I’m fairly decent at a certain type of these games, but not very good at SEGA’s UFO Catcher. The good thing about SEGA arcades is that if you ask staff to move the prizes to a more favorable spot, they typically will. So my advice? Read Arcade Mania for tips! Because there are some good ones in it. Advice from me: Try to get the staff to move the prize near the slot and then knock or push it in with the crane instead of trying to pick it up.
What’s the most obscure arcade game you played?
Tough question. Like if I say, just for example, “Wonder Momo”, that game might be obscure to some, but totally not to others. Personally, I don’t think it’s obscure, and people into Namco arcade games or beat ’em ups or even PC Engine games (it got a port) would most likely know this title.
I’d say, and I’m painting with broad brushstrokes here, the more obscure arcade games for Western players would be mahjong games. The reason for this is obvious: Mahjong is not as widely played in the West as in Japan. For that reason, few of those titles get released in North America or Europe.
There is a wide variety of mahjong titles: from sexy to serious and everything in between.
Since you need to know how to play mahjong to play mahjong arcade games and since most Westerners do not play mahjong, these titles do not get much attention by players outside of Asia. Anyone who has been to a Japanese arcade know titles like SEGA’s “MJ” franchise or Konami’s “Mahjong Fight Club”, two very famous recent series, exist, but how many foreigners actually play these games? Unless you’re into mahjong, you’re probably not into mahjong arcade games.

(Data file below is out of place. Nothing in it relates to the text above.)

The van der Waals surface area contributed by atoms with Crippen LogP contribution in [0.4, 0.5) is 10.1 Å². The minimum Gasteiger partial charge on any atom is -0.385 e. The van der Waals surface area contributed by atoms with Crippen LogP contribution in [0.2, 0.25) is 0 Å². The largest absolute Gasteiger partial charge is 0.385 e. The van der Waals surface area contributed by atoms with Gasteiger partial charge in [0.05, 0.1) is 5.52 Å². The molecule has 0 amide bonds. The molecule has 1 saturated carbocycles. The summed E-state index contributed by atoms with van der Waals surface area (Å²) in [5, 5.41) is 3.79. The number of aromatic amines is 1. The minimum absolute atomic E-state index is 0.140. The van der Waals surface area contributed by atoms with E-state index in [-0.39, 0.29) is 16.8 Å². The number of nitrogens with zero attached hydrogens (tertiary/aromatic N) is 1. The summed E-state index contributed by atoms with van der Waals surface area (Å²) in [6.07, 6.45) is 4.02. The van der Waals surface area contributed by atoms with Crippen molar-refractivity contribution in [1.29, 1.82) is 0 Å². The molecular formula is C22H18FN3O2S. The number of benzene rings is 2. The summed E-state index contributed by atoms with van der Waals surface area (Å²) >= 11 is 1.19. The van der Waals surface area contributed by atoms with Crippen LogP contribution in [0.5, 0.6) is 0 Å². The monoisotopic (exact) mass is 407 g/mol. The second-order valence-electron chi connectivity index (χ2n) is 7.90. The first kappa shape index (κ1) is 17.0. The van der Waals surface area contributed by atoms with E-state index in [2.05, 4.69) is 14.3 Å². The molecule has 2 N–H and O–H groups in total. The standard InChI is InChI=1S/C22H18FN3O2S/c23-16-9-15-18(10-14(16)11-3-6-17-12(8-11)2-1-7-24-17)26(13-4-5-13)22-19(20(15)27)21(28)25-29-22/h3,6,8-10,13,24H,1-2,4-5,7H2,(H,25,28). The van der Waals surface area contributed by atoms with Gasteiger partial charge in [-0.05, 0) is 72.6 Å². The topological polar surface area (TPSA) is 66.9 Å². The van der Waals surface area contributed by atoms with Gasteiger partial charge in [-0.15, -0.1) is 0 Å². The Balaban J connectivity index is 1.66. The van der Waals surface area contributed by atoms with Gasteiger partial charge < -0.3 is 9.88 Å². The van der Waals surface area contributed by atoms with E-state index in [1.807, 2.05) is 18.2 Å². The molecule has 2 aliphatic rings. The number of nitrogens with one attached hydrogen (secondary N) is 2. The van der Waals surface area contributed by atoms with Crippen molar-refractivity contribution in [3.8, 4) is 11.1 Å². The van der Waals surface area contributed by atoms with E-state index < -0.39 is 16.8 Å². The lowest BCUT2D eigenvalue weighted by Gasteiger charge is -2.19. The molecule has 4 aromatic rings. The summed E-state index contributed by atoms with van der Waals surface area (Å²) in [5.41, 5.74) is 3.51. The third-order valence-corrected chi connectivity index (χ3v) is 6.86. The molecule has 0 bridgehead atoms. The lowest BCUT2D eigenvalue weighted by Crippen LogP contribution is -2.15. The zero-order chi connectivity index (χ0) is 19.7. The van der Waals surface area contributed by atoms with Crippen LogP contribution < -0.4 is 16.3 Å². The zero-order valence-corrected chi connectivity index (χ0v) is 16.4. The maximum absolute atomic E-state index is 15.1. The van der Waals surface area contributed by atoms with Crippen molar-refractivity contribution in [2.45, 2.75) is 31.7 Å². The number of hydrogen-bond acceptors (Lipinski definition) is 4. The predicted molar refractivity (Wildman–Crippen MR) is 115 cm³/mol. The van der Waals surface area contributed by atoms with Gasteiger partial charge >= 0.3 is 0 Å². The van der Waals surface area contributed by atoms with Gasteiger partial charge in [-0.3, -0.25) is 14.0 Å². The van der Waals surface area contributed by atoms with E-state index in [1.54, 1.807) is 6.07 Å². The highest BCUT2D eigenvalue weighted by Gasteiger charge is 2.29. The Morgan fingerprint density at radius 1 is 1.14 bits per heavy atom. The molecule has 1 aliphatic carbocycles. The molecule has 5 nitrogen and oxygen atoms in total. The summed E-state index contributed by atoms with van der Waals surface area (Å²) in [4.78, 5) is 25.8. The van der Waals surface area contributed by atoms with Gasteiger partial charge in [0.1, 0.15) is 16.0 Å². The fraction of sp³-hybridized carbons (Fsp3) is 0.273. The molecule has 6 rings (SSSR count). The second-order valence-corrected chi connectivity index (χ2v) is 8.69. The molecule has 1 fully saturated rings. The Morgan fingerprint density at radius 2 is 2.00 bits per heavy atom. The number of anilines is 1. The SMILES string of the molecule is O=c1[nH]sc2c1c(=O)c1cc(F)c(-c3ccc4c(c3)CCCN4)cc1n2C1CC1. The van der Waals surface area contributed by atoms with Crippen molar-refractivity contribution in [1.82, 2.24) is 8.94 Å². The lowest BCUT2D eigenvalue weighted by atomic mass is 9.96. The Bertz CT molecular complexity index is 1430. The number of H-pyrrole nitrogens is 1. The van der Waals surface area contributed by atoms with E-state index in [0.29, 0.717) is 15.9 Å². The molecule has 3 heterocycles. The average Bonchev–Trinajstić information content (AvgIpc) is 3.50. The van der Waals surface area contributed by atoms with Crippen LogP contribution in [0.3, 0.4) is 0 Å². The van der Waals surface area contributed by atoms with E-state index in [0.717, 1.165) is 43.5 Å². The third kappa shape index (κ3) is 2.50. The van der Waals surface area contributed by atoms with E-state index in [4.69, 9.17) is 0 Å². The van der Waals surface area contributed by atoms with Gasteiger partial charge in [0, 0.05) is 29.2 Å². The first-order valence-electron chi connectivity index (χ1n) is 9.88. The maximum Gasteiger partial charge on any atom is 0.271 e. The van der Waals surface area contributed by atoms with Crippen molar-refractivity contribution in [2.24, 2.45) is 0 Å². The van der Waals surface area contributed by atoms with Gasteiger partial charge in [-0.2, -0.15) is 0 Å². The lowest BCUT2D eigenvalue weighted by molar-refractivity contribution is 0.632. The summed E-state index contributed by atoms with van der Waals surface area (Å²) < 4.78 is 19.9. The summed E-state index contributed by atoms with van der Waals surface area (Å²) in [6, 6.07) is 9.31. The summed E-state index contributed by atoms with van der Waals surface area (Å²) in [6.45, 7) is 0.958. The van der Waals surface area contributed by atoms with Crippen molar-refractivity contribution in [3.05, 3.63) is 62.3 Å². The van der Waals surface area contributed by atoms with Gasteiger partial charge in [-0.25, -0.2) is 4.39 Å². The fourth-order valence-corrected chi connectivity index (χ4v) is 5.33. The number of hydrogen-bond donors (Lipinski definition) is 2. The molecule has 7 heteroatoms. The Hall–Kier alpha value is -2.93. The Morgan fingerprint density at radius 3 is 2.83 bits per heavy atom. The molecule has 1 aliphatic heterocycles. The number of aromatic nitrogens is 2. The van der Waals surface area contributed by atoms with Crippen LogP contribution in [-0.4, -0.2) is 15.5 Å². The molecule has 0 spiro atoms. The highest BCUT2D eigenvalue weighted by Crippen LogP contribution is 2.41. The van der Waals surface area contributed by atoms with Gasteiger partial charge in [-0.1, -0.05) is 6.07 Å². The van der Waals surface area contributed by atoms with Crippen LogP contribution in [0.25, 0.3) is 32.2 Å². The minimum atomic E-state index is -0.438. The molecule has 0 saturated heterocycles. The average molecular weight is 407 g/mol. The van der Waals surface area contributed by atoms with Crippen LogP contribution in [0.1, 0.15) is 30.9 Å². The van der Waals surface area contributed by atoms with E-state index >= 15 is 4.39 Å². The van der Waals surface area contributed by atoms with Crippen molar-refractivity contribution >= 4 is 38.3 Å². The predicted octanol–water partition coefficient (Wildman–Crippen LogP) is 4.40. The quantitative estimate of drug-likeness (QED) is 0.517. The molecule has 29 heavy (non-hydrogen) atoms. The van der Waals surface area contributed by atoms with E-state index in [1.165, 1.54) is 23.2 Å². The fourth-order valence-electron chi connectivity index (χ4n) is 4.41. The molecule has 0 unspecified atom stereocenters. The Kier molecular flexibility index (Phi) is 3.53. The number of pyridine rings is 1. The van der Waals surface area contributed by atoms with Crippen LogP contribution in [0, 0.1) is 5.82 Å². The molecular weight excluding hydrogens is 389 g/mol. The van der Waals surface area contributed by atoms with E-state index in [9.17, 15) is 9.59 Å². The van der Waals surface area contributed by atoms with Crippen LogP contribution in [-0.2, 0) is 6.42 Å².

There hasn’t been much written about Japanese mahjong arcade games in English for this very reason.
No doubt, Tsuneki Ikeda at Cave. I’m a huge, huge fan of his work. The rigor and dedication in what he does is inspiring and refreshing. It was great interviewing him about how he started in the industry, how he studied programming.
He truly loves shooters, and I couldn’t help but feeling that he was making them so he could play them. His target audience is very, very small. But also very, very dedicated and very, very supportive of his work. It was tremendous fun to talk to him stuff like this — he’s extremely humble. Good humored as well.
Outside of an influx of medal machines arcade business seems drying up in Japan. Why do you think this is happening?
I don’t know if I’d use the word “drying up.” A better word, I believe, would be evolving. Japanese arcades have evolved over time. This is something I tried to show in the book in a roundabout way by focusing on arcade game genres instead of a typical (and sometimes dry) timeline structure.
Arcades in Japan started on the roofs of Japanese department stores in the Post War Era. People played mechanical games. During the 1970s, kids were playing mechanical games in bowling alleys. And when Space Invaders exploded, they were playing video games in coffee houses.